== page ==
The most successful subplot involves the only two female members of the crew: Vinnie and Olive (Lauren Gottlieb), an Indian-American dancer who joins them in Vegas. When Olive gets too flirty with Suru for Vinnie’s liking, the two talk about it rather than devolving into a catfight. It’s nice to see the two women portrayed so positively.
Plot problems aside, the dancing is the real reason anyone goes to see ABCD 2, and in that regard it does not disappoint. These days, even big budget Bollywood movies only feature one or two large-scale choreographed numbers, but ABCD 2 has a bunch of them. On top of that, spotlight performances showcase just how skilled the cast members are. The talent level of pro dancers like Gottlieb, Pujari, Pathak, and Dharmesh Yelande (who plays Dharmesh) cannot be overstated.
Part of what made ABCD so successful was that the cast consisted of professional dancers who acted. It gave cohesiveness to the production. The integration of Kapoor and Dhawan — professional actors who dance — into the cast of dancers is mostly successful. They aren’t just good dancers as far as actors are concerned; they are very, very good dancers, period.
However, Dhawan occasionally stands out from his crewmates, most noticeably in the song “Happy Hour.” It’s not that he’s performing poorly, just that the thousands of extra hours men like Pujari, Pathak, and Yelande have spent dancing gives their movements a fluidity and crispness that Dhawan can’t precisely replicate.
Sushant Pujari was my standout performer in the original ABCD, and it’s nice to see his role elevated in the sequel. His acting has improved enough that Bollywood casting agents need to give him a lot more attention.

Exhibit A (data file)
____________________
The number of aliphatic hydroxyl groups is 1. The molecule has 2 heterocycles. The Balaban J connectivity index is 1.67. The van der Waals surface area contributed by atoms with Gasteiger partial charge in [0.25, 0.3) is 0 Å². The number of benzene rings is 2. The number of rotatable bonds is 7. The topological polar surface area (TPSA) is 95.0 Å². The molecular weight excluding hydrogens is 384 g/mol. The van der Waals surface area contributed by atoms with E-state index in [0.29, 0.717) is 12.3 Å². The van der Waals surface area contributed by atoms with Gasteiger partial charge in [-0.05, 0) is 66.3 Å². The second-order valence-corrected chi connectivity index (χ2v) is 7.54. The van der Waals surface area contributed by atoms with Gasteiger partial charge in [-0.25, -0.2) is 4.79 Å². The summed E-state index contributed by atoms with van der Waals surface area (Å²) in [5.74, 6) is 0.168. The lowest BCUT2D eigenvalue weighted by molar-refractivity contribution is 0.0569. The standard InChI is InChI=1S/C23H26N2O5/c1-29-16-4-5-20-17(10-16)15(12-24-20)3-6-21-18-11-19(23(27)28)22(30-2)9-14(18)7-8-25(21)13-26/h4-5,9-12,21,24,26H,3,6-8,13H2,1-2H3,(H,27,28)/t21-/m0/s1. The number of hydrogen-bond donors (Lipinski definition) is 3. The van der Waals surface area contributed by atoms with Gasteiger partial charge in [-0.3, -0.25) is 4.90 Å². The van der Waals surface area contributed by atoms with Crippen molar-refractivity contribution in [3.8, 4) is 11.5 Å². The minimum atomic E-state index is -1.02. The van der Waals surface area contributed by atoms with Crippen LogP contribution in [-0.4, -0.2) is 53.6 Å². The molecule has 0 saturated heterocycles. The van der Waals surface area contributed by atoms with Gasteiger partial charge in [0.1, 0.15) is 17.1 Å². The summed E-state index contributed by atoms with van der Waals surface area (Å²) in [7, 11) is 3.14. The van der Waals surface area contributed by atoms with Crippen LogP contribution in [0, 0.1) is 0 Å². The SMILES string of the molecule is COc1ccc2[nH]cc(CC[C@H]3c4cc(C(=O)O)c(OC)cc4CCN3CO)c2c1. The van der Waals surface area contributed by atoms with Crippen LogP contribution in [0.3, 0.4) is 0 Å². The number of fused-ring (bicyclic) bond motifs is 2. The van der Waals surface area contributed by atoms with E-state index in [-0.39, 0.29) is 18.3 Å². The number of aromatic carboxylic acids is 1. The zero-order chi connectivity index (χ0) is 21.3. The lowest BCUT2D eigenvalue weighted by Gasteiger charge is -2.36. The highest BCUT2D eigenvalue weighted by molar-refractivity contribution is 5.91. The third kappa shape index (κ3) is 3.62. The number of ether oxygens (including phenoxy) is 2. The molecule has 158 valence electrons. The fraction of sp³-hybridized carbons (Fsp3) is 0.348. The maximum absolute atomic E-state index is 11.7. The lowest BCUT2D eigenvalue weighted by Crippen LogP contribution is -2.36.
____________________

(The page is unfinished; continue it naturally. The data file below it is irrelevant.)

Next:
Even though the plot is geared toward a youthful audience, there is a ton of toned flesh on display for older moviegoers. Kapoor and Gottlieb both look amazing, and every guy in the crew is ripped. If you are a fan of hot, shirtless dudes, then the climactic dance number is for you.
ABCD 2 is not as good as ABCD. However, there’s unlikely to be another Bollywood production this year that has the volume and quality of dancing that ABCD 2 has. Go see it if you want to get your groove on (but forgo the 3D upcharge).
The 3D Bollywood film ABCD 2 hits Chicago area theaters on June 19, 2015. The followup to 2013’s ABCD: Any Body Can Dance is a sequel in name only, as many of the actors from the original are back, but in different roles. Prabhu Deva plays characters named Vishnu in both films, but I’m not sure if it’s supposed to be the same guy. Whatever. The dancing is what’s important here, not franchise continuity.
Other Indian movies showing in the Chicago area this weekend include Eli (Tamil) at the South Barrington 30 and MovieMax, which also carries Vinavayya Ramayya (Telugu), Krishnamma Kalipindi Iddarini (Telugu), Premam (Malayalam), Ranna (Kannada), Kerintha (Telugu), and Ivide (Malayalam).